With debit card transactions reaching all-time highs, comes the debate as to whether debit spending is a reflection of consumer habits during recession or if it's a trend that transcends economic health.
ABC News reported today that for the first time ever, MasterCard customers spent as much with debit cards as with credit cards during the last fiscal quarter. Further, ABC's examination of debit card usage showed Visa has seen debit card spending at higher rates than credit since 2008.
Today, Visa is the market leader in debit card transactions, registering more than $320 billion in U.S. business in the first three months of 2010 -- more than twice as much as its closest rival, MasterCard, which introduced its first debit card product in 1988. Visa's U.S. debit card volume first exceeded its credit card volume in December, 2008.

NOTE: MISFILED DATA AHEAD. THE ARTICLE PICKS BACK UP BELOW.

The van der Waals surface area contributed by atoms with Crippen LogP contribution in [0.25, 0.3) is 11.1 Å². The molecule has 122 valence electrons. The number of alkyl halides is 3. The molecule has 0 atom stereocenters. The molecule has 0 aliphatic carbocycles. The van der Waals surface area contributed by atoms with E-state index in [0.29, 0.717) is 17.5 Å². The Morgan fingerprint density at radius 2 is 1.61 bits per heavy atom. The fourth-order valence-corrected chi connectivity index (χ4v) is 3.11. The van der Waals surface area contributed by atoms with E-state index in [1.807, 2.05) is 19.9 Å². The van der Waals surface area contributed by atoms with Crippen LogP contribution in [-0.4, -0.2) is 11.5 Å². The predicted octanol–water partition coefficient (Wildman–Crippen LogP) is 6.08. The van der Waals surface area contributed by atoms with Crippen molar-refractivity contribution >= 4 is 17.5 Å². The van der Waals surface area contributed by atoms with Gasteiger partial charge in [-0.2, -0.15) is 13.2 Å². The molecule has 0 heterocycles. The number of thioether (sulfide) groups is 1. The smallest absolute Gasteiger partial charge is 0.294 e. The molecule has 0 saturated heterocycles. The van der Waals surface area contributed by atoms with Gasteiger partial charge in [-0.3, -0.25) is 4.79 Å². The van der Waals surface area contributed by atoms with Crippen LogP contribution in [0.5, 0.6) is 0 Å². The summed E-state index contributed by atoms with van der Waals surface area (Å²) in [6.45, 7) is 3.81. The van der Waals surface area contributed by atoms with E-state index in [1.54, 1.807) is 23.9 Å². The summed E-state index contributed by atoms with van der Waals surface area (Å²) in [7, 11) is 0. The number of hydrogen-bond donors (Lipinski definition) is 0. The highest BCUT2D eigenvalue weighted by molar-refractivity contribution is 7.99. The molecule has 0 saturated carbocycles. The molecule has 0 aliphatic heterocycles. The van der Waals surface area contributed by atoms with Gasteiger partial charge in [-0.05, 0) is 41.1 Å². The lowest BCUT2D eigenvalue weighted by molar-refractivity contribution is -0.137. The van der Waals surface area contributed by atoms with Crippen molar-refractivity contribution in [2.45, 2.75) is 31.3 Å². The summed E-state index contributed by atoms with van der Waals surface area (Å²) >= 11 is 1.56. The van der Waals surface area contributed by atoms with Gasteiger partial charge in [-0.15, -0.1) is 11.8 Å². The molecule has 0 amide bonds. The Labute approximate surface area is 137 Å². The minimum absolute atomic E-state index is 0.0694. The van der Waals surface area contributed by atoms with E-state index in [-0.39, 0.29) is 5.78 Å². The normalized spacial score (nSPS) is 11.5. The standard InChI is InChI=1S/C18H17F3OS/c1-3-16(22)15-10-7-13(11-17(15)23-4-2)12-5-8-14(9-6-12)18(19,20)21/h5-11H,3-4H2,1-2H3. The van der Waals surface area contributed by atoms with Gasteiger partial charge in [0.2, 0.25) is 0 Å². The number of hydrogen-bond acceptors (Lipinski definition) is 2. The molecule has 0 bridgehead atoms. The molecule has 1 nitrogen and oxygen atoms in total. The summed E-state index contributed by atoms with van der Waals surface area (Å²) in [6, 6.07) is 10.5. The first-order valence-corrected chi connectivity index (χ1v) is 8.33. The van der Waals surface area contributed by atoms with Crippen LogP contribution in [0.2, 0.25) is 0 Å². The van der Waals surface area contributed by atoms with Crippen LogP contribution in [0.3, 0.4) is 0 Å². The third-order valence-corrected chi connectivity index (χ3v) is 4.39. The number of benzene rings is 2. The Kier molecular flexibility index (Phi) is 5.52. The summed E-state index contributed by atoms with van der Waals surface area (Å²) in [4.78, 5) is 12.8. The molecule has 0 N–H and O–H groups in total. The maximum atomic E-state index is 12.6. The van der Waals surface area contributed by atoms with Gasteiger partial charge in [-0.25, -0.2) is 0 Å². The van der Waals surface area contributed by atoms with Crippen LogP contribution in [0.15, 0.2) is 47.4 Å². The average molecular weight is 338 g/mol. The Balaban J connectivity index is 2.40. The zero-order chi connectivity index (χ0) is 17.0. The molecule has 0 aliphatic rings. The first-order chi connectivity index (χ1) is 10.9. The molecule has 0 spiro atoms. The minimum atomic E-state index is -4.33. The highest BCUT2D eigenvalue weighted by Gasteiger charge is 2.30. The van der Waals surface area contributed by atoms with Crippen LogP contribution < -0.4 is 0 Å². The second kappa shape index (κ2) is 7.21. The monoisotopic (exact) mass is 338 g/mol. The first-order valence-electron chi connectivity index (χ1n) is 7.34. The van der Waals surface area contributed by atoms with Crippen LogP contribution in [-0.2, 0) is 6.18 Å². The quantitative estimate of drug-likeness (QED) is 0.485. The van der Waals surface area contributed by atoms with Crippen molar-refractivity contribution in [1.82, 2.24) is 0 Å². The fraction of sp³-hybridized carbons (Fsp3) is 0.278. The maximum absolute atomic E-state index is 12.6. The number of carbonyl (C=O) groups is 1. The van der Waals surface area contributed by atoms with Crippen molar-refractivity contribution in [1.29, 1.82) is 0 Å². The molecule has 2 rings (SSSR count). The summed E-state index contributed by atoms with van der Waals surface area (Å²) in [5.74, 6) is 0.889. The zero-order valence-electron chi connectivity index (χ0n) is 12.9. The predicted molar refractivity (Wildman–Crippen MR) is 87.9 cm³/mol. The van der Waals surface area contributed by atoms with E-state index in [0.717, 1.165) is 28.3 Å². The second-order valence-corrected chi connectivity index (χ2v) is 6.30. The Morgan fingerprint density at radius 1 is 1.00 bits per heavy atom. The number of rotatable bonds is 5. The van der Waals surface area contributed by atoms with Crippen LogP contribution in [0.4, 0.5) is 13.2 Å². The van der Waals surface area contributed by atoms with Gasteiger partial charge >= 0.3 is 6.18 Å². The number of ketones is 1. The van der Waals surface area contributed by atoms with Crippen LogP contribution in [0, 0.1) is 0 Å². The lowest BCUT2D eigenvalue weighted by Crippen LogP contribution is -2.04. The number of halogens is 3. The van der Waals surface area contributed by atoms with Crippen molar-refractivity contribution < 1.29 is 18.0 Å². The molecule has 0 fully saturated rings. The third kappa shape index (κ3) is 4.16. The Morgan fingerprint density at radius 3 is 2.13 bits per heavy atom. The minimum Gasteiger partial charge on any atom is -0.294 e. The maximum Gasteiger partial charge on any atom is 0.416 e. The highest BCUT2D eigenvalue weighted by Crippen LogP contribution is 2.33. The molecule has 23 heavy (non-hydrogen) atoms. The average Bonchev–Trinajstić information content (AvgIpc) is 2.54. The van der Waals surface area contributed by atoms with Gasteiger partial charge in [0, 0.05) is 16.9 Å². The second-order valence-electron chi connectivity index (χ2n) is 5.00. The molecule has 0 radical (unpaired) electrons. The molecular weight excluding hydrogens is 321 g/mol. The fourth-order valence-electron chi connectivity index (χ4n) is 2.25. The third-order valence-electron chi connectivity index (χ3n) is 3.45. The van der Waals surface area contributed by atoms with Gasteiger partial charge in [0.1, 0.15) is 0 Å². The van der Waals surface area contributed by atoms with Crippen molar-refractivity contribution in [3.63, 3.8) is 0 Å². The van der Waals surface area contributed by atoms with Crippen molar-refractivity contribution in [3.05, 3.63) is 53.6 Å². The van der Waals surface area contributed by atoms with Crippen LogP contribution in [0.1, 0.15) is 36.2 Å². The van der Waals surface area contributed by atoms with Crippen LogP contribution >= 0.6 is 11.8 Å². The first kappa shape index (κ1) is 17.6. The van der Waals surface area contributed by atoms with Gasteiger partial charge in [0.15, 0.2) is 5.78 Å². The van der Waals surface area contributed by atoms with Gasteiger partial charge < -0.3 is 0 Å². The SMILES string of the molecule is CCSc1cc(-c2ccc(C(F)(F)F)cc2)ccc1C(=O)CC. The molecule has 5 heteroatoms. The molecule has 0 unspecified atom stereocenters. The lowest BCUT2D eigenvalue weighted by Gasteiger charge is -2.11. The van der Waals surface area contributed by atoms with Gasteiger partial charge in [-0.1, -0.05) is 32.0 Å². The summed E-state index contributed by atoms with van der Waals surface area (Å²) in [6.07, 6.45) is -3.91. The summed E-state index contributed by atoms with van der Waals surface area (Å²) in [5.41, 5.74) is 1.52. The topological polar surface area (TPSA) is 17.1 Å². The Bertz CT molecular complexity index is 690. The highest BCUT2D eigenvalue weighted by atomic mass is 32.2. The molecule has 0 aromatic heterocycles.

"Visa was an early mover and they built share in signature debit quicker than MasterCard, and they dominate today," said Thomas McCrohan, managing director of equity research at Janney Montgomery Scott LLC.
Among factors ABC notes as driving consumer use of debit cards are the idea of carrying less cash, using them as a budgeting tool and as a means to avoid unnecessary debt. An incentive for banks is that there could be less risk associated with issuing debit cards.